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Chop, Fry, Watch, Learn: Fu Pei-mei and the Making of Modern Chinese Food

Headshot of Michelle T. King; descriptive text (event title, date, time, location, series info); background image of vegetables being stir-fried in a wok
Monday, February 12, 2024
3:00 pm - 4:30 pm
Michelle T. King (History, UNC–Chapel Hill)
Diasporic Chinese Foodways

Fu Pei-mei was a pioneering postwar television cooking instructor and cookbook author from Taiwan, dubbed as the "Julia Child of Chinese cooking." She appeared on Taiwan Television for forty years, starting with the debut of the medium in 1962. She also authored several best-selling bilingual Chinese-English cookbooks, which appealed to domestic audiences of housewives in Taiwan, as well as overseas Chinese and foreign students around the world, eager to learn how to cook Chinese food. This talk will focus on Fu's bilingual cookbooks, reflecting on the act of translation as well as the potential and limits of food in speaking across cultural divides.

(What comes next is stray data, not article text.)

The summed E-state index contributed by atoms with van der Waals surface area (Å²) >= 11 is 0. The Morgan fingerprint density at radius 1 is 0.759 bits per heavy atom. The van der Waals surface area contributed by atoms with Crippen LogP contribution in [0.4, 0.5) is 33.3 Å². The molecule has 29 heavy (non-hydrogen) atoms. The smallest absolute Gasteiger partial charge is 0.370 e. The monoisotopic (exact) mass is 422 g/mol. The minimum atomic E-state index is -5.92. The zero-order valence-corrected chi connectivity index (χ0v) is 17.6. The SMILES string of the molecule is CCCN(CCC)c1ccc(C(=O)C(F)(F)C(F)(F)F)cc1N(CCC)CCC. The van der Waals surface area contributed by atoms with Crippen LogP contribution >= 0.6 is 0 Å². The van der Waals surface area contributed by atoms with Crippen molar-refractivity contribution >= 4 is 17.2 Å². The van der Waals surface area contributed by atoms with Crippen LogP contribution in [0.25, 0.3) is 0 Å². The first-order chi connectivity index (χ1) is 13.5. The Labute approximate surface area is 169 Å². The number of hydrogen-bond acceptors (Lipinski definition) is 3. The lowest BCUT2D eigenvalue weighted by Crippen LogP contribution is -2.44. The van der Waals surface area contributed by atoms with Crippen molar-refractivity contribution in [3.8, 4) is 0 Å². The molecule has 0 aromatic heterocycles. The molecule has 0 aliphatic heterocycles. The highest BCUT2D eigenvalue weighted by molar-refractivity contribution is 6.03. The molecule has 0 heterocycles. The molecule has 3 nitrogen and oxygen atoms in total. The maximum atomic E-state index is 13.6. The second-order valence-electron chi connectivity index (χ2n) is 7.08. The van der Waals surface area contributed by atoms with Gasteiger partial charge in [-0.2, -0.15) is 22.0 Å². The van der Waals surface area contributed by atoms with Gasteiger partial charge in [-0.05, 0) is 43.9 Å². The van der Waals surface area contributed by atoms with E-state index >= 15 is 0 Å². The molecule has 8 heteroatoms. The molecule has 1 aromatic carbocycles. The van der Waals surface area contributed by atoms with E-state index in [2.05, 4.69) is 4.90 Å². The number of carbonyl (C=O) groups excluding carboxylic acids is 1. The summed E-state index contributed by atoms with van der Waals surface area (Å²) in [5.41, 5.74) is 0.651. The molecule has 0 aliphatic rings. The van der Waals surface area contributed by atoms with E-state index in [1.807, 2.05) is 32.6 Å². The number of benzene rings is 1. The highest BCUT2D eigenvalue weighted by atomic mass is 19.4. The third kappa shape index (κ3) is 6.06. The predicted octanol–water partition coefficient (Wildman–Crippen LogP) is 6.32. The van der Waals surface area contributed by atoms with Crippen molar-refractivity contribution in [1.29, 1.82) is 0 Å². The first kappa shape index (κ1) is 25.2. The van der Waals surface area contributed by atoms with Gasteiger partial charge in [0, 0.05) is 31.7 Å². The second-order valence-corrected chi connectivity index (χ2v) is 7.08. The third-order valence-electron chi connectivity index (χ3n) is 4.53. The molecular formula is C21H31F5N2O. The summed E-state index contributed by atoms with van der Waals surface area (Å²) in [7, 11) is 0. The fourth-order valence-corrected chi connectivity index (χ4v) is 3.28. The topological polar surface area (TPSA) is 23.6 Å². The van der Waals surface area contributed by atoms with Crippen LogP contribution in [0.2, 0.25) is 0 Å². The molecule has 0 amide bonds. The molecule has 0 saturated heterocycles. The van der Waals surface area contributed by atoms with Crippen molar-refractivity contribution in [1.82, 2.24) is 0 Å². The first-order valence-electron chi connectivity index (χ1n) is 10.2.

About the speaker:

Michelle T. King is an Associate Professor of History at the University of North Carolina at Chapel Hill, specializing in modern Chinese gender and food history. She is the author of Chop Fry Watch Learn: Fu Pei-mei and the Making of Modern Chinese Food (W. W. Norton, forthcoming), and Between Birth and Death: Female Infanticide in Nineteenth-Century China (Stanford University Press, 2014).

She is co-editor of Modern Chinese Foodways (MIT Press, forthcoming), and editor of Culinary Nationalism in Asia (Bloomsbury Academic, 2019). A 2020-21 National Endowment for the Humanities Public Scholar, she lives in Chapel Hill with her family.

**This event was organized by the East Asian and Diaspora Studies graduate working group at Duke with support from APSI and is part of a mini-series on "Diasporic Chinese Foodways."**